“If there's money to be made, business will go there.” And if it's a dangerous place, you'd better do your homework and have a true exit strategy.
Into Harm’s Way
While extreme, Tyler's experience serves either as an object lesson or a worst-case scenario for what can happen when operating aircraft over or into places where there's political upheaval or heavy military or criminal activity. And while business aviation operators might chaff at the suggestion of flying their executives and employees to dangerous destinations like Baghdad, Kabul, Lagos or Lahore, the practice is becoming more common. As Tyler puts it, “If there's money to be made, business will go there. . . .”
Most business aviation involves “flying from Point A to Point B efficiently and safely,” Tyler continued. “When you go to a dangerous place, you add another level. Then we have to take something that is dangerous and turn it into something that is safe.”
When Tyler was flying across Africa 28 years ago, reliable intelligence sources were limited. “Now you have the Internet, security agencies and the NBAA to assist you in doing that, and you really want to avail yourself of these sources of information. Don't ever go into a country cold - know everything possible just like you would with weather and approaches.”
More than any other category of international operations, planning a flight into a global hotspot is an exercise in risk management and decision making of the most important stripe: whether to go or not. Implicit in the latter is the confidence to convince a boss determined to go that venturing into a den of vipers, no matter how important the business case, might not be a good idea.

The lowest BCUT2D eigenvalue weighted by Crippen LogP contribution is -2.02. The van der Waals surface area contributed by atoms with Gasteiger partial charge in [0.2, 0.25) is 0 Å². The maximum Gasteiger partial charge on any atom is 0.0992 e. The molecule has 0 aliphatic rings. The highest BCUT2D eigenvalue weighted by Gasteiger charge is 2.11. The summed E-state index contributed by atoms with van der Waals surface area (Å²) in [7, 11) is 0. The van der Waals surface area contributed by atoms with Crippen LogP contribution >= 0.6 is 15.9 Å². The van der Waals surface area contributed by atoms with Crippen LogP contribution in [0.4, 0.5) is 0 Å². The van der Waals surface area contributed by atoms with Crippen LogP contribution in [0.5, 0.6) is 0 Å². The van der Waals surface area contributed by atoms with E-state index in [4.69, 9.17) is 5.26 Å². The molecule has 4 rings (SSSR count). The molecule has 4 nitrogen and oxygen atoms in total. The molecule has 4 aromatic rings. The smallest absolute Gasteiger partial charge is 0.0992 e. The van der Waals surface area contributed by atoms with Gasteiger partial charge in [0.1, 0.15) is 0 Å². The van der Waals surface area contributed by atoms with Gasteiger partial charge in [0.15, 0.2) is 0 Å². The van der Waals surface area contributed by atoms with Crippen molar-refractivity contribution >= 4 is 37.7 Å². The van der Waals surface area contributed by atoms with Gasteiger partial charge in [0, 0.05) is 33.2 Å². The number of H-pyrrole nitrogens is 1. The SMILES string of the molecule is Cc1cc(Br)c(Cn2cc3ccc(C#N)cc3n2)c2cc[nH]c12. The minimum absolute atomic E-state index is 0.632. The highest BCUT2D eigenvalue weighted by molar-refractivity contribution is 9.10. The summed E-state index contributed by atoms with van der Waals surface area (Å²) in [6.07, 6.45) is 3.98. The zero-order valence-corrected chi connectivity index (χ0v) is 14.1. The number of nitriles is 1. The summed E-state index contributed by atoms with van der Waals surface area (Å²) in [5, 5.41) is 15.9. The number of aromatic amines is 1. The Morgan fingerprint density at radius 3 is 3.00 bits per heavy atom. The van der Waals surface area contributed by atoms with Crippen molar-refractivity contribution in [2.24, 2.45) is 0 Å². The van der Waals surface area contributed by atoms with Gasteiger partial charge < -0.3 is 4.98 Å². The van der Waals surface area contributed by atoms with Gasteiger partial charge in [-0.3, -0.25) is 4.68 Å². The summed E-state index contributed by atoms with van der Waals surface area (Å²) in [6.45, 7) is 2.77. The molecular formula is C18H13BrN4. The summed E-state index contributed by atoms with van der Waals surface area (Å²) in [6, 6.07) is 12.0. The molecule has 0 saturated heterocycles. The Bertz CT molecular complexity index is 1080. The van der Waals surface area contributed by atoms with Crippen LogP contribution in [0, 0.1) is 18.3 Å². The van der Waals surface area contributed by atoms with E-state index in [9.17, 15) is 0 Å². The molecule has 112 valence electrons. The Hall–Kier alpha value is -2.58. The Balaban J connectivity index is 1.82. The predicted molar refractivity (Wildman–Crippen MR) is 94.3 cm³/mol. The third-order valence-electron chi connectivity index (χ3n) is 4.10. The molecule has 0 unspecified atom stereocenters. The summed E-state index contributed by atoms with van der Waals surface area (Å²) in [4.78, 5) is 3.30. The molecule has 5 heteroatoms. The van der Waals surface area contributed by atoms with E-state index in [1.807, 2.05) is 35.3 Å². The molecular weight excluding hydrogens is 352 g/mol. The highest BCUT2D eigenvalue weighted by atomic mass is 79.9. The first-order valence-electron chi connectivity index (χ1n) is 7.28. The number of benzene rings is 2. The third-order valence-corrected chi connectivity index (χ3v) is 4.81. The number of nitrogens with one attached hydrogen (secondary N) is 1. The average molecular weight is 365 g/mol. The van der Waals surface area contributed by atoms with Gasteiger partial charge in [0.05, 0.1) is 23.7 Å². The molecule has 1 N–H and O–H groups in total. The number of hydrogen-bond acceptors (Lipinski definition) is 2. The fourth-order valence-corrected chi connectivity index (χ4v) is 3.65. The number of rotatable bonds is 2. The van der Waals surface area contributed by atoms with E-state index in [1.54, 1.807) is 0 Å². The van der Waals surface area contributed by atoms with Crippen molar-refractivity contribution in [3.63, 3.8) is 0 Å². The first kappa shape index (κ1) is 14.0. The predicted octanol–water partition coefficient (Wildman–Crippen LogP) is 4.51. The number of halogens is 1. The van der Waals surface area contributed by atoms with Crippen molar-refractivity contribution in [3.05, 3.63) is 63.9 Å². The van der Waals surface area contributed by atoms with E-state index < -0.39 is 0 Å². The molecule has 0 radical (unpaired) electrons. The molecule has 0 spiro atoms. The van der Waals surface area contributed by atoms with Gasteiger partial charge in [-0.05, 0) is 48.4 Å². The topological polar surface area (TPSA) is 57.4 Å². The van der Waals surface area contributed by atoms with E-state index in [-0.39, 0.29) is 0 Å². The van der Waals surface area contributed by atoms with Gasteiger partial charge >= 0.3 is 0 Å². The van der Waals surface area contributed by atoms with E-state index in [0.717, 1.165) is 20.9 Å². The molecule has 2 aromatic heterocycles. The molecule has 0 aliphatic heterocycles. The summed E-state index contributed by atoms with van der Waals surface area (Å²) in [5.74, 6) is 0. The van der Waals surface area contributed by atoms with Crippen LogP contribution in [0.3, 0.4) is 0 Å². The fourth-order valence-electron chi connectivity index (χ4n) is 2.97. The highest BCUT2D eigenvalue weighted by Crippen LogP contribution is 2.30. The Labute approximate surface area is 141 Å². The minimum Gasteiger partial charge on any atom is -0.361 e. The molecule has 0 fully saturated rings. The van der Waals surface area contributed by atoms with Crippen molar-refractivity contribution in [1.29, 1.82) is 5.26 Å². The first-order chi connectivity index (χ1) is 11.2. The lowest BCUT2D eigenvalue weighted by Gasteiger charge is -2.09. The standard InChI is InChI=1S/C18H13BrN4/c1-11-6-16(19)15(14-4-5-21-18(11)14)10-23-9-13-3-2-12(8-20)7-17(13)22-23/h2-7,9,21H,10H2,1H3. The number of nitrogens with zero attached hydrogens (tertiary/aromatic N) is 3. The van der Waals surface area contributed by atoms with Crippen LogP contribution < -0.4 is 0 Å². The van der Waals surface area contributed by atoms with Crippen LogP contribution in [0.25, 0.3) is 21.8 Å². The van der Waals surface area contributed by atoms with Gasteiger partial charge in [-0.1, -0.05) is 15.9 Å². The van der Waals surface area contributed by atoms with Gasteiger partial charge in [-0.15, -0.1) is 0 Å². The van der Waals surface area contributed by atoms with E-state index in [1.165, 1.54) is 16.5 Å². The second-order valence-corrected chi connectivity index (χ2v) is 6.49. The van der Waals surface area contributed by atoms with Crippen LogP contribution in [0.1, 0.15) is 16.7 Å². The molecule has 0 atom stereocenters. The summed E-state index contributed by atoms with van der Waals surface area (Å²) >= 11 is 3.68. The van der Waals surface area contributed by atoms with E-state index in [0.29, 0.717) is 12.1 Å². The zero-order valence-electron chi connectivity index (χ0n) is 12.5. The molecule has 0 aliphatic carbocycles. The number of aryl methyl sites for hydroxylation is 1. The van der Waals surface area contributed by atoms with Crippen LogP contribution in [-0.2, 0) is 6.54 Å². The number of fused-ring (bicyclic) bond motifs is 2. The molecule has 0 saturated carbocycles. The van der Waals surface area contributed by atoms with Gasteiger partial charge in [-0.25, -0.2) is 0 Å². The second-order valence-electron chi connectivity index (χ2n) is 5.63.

Part 1 of this report examines the process of gathering necessary information to plan a flight into harm's way and reach that point of decision in an intelligent and informed manner, based on the perspectives and experiences of aviation security experts and pilots from business aviation, government contractors and non-government organizations (NGOs). Due to security concerns and the political sensitivity of their operations, several of these aviators and their employers or organizations must remain anonymous. Part 2 in next month's issue will address operational issues.
Preparation for a mission to a hotspot, Tyler advised operators, requires significantly more planning and research than the typical international operations jaunt to Europe or the Orient. “AOL listed the 10 most-dangerous cities in Mexico just the other day. At EJM, we designate some cities in Mexico that we can fly into but have to move the airplane somewhere else overnight, perhaps another Mexican city that is safer or an airport over the border in the U.S. like Brown Field in San Diego. The problem is that the situation changes, so you have to stay on top of it very carefully. And that's just this hemisphere. If you're going to the Middle East or Africa, you have a whole nest of problems.”
So just like a commander planning a military operation, step one is collecting every bit of information that you can on the situation on the ground at your destination - your “intel” as it were. “I used to do this with the Secret Service,” recalled John Sullivan, “but we had all the assets we needed - and we were required to do it. I also handled it in corporate America.” Today, Sullivan, a former Secret Service agent and security director at Texas Instruments, is managing partner of the Welsh-Sullivan Group, a security consultancy specializing in aviation issues.
There are some corporate CEOs who have no acceptance of security, Sullivan observed. “Security is inherently inconvenient and restrictive, and many CEOs or high net-worth individuals do not want to be inconvenienced or restricted. So you have to have the guts to give the boss your best recommendation for not going. If he insists on going, then you have to go, but it's your job to present all the risks. With that said, if you are responsible for security, 80% of the successful trip is the advance planning.”
First, Sullivan recommended, “you have to have a good relationship with whoever is making the schedule, either the flight department dispatcher or the boss's secretary, since you don't want to be informed Monday that you're going Tuesday.
The second part of that is that everyone has to be on the same page. You have to have this open communication with all the people who need to know.”